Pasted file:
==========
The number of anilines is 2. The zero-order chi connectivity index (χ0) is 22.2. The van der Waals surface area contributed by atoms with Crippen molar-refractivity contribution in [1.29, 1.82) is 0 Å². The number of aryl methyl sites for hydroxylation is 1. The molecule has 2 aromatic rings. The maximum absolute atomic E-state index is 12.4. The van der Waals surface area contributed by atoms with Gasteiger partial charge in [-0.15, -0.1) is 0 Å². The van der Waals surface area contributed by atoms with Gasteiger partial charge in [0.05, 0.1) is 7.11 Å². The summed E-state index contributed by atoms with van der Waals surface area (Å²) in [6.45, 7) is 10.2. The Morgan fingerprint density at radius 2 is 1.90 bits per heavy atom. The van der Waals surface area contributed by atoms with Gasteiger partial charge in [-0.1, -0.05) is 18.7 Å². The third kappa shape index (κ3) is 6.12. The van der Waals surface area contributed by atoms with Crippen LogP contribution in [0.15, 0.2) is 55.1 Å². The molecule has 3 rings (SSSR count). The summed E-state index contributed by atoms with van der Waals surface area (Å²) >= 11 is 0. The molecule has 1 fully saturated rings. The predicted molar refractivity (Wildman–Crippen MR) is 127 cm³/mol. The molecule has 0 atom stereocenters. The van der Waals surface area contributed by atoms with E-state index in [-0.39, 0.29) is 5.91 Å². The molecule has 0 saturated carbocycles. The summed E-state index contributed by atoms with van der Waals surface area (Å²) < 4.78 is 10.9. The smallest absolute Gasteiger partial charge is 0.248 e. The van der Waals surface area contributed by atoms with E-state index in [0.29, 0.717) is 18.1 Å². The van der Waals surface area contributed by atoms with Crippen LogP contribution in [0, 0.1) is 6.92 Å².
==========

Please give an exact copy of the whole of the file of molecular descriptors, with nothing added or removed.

The number of anilines is 2. The zero-order chi connectivity index (χ0) is 22.2. The van der Waals surface area contributed by atoms with Crippen molar-refractivity contribution in [1.29, 1.82) is 0 Å². The number of aryl methyl sites for hydroxylation is 1. The molecule has 2 aromatic rings. The maximum absolute atomic E-state index is 12.4. The van der Waals surface area contributed by atoms with Gasteiger partial charge in [-0.15, -0.1) is 0 Å². The van der Waals surface area contributed by atoms with Gasteiger partial charge in [0.05, 0.1) is 7.11 Å². The summed E-state index contributed by atoms with van der Waals surface area (Å²) in [6.45, 7) is 10.2. The Morgan fingerprint density at radius 2 is 1.90 bits per heavy atom. The van der Waals surface area contributed by atoms with Gasteiger partial charge in [-0.1, -0.05) is 18.7 Å². The third kappa shape index (κ3) is 6.12. The van der Waals surface area contributed by atoms with Crippen LogP contribution in [0.15, 0.2) is 55.1 Å². The molecule has 3 rings (SSSR count). The summed E-state index contributed by atoms with van der Waals surface area (Å²) >= 11 is 0. The molecule has 1 fully saturated rings. The predicted molar refractivity (Wildman–Crippen MR) is 127 cm³/mol. The molecule has 0 atom stereocenters. The van der Waals surface area contributed by atoms with E-state index in [-0.39, 0.29) is 5.91 Å². The molecule has 0 saturated carbocycles. The summed E-state index contributed by atoms with van der Waals surface area (Å²) < 4.78 is 10.9. The smallest absolute Gasteiger partial charge is 0.248 e. The van der Waals surface area contributed by atoms with E-state index in [0.29, 0.717) is 18.1 Å². The van der Waals surface area contributed by atoms with Crippen LogP contribution in [0, 0.1) is 6.92 Å².